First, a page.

NEW YORK -- Los Angeles Lakers coach Byron Scott said he wants the team's young players to progress at a faster rate -- or they'll be sitting on the bench.
"I think when you make a mistake over and over again, sometimes that wood has a good way of talking to your butt a little bit, too," Scott said Friday before the Lakers' 104-98 win over the Brooklyn Nets at Barclays Center. "Getting a couple splinters here and there, sometimes that has a great way of communicating how important it is to play on that [defensive] end of the floor."
The Lakers entered Friday's game ranked last in the NBA in defensive efficiency.
Scott was asked whether he was specifically referencing rookie point guard D'Angelo Russell, the No. 2 overall pick in the 2015 draft, who had been benched in the fourth quarter in two of the team's first four games.
"I'm saying that he has to start getting it, just like the other young guys have to start getting it, and if they don't, they won't play as much," Scott said.
Entering Friday's game, the Lakers were allowing 116.7 points per 100 possessions with Russell on the court this season, compared to 109.2 with Russell off the court, according to ESPN Stats & Information.
Does that mean sitting Russell for entire games?
"I don't know about sitting him for games," Scott said. "But I do know that all these guys have to start progressing a little bit faster. Playing time in this league is a very precious thing, and I don't want our guys to take that for granted. So missing assignments on a continuous basis is not going to go unnoticed. You've got to start developing and doing a better job on [the defensive] end of the floor."
Russell and Jordan Clarkson each scored 16 points Friday for the Lakers (1-4), who dropped the Nets to 0-6.
Russell, who played 23 minutes but wasn't on the court for the final minute of a close-scoring game, said he wasn't aware of Scott's comments until a reporter relayed them after the game.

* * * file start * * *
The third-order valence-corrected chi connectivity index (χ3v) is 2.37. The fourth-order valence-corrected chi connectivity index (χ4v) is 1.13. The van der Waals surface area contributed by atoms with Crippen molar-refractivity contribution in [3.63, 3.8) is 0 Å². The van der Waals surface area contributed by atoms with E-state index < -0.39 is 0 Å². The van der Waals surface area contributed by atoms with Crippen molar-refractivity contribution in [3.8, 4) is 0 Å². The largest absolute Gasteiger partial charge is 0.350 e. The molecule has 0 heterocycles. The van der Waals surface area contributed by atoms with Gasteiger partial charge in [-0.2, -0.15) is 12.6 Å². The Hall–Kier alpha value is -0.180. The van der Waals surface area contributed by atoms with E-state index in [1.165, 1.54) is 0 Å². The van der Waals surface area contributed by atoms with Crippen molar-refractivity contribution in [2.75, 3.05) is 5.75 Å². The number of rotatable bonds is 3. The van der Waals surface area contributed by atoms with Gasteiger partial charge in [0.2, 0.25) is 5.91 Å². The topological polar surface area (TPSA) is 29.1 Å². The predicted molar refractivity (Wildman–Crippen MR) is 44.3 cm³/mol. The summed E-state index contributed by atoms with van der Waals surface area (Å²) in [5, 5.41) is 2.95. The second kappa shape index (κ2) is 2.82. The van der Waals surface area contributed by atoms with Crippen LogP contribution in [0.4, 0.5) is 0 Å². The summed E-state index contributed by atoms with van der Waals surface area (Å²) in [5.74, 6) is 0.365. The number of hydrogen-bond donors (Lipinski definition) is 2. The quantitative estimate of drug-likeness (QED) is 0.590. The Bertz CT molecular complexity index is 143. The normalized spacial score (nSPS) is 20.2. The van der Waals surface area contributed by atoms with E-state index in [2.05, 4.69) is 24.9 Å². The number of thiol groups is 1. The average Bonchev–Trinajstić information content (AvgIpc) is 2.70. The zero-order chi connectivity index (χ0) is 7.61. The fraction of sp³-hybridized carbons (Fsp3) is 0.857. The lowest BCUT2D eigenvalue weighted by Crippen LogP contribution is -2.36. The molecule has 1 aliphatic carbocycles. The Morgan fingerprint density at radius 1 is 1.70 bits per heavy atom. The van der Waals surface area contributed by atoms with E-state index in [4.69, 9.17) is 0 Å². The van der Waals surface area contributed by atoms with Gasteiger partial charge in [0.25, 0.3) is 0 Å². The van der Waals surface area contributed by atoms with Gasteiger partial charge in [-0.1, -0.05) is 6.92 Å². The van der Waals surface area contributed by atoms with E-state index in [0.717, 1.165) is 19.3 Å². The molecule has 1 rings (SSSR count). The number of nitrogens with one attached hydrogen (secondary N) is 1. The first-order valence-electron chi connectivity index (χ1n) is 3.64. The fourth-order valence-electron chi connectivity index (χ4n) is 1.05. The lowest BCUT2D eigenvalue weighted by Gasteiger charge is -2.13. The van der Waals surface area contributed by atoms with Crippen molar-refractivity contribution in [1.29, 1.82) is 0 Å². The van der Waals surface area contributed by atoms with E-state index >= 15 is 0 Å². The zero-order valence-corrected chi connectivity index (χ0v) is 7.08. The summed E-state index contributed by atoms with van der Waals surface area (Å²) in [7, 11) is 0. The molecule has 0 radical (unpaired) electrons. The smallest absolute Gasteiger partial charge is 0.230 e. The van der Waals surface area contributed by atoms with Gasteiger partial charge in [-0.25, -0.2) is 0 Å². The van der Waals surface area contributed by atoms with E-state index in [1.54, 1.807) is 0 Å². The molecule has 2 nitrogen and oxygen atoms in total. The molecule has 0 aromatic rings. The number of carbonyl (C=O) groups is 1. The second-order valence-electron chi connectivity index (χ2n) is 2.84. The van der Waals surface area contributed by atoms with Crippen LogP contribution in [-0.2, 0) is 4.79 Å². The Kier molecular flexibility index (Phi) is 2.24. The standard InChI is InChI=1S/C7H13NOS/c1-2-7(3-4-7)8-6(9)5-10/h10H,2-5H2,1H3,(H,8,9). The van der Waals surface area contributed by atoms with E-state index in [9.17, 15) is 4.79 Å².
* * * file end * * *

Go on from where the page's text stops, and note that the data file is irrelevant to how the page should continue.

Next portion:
"That's the way it should be," Russell said after a 6-of-9 shooting performance. "I feel like if you're doing the best for the team, that is who should be out there."
Asked about sitting Russell late, Scott said after the game that he preferred veteran guard Lou Williams in that situation.
"I love the fact that [Russell] was able to play three of those last five minutes or whatever it was and gain some of that experience," Scott said.
Russell also said he's learning the concept of making the most of his playing time.
"Yes, for sure," he said. "I definitely want to play well. It's a short opportunity."
After the game, Scott praised Russell's play.
"He was better, there's no doubt about that," Scott said. "Growth-wise, I thought he did a better job of controlling the tempo of the game, getting this into our offense."
Kobe Bryant also praised Russell.
"He helped us tremendously," Bryant said. "I think Byron is going to keep on challenging him and force him to dig deep and push himself."
Scott had conceded before the game that playing time is the best way for young players to learn.
"It's always better to have minutes," Scott said. "You can only learn so much by sitting and watching. Because sooner or later, you've got to be thrown into the fire and you've got to figure it out that way as well, because the game is fast. When you're young, [the game] is a lot faster than you think. The more that you could be out there in the fire and going through it, the better off you're going to be in the long run."
Scott first spoke about potentially limiting young players' minutes following the team's morning shootaround.
"So, it's going to take those guys some time," Scott said. "I just got to continue to be patient. But as I told them, I'm not going to be patient for long. I expect guys to get it, what we're doing on both ends of the floor, in a relatively quick manner."
Before Friday's game, Scott added, "It wasn't an idle threat about telling guys that I'm just going to find guys who can do it and play guys off the bench if I see the same mistakes over and over. We'll just see how it goes."
Scott also emphasized his priorities this season.
"The first object is to win the game," he said. "That's the bottom line. You want to try to win basketball games. And in the process, you want to help develop young players; it really is that simple."